Walter Isaacson’s new biography of Elon Musk works diligently to show the side of Elon that those of us in automotive media have known for years. The callous mercurial billionaire child-in-a-dad-bod has been known to put himself and his companies ahead of all else. One revelation from the book, posted as an excerpt on Reddit, exposes a meeting the Tesla CEO held in which he proposed using the car’s internal monitoring camera to record driver behavior behind the wheel in the hopes of disproving crash lawsuits as driver error.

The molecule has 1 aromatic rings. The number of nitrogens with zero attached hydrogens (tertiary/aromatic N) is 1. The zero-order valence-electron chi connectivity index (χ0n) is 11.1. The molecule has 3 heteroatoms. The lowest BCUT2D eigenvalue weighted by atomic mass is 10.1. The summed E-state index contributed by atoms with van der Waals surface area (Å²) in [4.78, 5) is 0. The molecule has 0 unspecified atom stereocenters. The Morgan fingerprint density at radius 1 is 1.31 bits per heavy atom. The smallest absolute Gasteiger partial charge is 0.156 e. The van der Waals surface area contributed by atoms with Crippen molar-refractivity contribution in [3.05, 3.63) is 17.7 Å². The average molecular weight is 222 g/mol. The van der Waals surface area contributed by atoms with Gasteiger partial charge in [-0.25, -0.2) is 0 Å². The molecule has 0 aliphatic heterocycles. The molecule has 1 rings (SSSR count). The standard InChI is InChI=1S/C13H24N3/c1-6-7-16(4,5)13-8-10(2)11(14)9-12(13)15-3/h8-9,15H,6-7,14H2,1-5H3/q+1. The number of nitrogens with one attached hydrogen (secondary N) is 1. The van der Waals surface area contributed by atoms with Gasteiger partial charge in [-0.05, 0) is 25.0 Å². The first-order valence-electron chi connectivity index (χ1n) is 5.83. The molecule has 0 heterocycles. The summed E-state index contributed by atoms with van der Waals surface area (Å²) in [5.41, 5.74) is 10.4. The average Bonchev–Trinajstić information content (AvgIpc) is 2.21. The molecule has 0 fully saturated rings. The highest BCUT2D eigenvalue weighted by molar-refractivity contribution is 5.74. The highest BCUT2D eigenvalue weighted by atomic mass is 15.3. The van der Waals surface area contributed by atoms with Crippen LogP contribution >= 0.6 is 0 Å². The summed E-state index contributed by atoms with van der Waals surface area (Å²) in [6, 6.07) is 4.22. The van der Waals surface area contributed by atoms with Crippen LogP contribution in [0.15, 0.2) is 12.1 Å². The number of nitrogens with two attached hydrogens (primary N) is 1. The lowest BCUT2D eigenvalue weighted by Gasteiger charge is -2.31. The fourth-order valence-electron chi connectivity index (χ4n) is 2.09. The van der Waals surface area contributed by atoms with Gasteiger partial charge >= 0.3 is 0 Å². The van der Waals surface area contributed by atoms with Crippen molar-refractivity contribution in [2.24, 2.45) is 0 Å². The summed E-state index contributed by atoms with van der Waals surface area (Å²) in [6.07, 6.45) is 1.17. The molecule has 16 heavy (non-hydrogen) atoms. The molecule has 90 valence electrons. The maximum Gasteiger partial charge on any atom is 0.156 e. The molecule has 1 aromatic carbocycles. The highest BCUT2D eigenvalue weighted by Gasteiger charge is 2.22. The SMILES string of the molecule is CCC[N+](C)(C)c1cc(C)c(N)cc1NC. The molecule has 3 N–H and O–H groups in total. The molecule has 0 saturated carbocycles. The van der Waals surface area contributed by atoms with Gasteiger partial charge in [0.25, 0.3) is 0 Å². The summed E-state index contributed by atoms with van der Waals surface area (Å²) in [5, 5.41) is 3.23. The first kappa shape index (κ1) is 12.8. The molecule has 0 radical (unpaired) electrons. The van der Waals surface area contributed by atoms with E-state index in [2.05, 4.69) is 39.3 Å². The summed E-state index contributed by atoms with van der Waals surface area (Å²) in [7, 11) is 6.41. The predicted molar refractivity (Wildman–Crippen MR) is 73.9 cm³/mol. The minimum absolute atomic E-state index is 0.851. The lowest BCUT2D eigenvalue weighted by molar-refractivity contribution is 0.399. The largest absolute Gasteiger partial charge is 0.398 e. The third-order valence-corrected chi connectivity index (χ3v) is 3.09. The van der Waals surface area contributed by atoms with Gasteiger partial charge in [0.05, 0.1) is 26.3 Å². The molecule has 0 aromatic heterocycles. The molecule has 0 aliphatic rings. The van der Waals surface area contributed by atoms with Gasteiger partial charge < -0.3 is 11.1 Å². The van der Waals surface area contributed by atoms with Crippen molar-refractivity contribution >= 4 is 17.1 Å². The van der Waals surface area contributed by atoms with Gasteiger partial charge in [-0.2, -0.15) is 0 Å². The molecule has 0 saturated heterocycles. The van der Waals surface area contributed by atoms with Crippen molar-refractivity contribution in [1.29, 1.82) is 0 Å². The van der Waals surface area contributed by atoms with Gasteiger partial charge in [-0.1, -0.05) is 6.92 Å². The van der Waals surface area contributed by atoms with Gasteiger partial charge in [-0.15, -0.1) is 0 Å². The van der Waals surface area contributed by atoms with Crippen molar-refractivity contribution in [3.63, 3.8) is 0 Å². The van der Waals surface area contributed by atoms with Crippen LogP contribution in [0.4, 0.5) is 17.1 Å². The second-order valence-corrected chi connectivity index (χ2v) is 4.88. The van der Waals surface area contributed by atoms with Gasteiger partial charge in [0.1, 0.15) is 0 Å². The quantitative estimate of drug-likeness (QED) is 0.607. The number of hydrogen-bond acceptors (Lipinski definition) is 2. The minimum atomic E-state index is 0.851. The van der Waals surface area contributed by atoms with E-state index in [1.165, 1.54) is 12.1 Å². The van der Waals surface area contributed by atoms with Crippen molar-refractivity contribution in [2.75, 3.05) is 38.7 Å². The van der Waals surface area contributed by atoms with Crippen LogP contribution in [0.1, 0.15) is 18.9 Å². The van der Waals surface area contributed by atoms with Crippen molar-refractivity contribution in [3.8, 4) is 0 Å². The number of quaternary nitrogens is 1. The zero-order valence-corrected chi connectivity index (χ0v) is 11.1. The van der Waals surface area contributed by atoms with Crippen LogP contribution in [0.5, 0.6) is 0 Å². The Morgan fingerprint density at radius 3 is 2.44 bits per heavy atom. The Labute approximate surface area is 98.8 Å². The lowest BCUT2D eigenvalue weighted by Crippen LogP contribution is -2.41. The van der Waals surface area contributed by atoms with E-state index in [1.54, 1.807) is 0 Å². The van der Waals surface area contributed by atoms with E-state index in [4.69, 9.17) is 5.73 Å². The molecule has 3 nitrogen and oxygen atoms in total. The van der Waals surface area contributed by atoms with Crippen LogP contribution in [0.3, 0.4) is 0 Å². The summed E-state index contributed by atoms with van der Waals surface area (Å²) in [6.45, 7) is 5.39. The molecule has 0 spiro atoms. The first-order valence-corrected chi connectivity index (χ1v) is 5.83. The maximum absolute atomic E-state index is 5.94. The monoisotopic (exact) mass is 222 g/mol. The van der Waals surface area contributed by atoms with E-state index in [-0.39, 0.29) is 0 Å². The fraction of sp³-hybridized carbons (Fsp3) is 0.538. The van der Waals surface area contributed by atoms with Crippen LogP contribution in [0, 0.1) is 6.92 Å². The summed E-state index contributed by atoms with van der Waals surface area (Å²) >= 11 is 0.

Many automakers, particularly those with advanced driver aids (similar to those Tesla markets as “Autopilot” and “Full Self Driving”), use in-car cameras to monitor driver attentiveness and warn drivers if their eyes wander from the road for too long. Musk, according to Isaacson’s book, wanted to use these clips as evidence, initially without the driver’s knowledge. “At one meeting, he suggested using data collected from the car’s cameras – one of which is inside the car and focused on the driver – to prove when there was driver error.”
For now, I think I’ll stick to my old cars that don’t record me at all. At least until privacy law has been updated to prevent any company from receiving that in-cabin video without my express consent on a per-video basis. That would be real nice.
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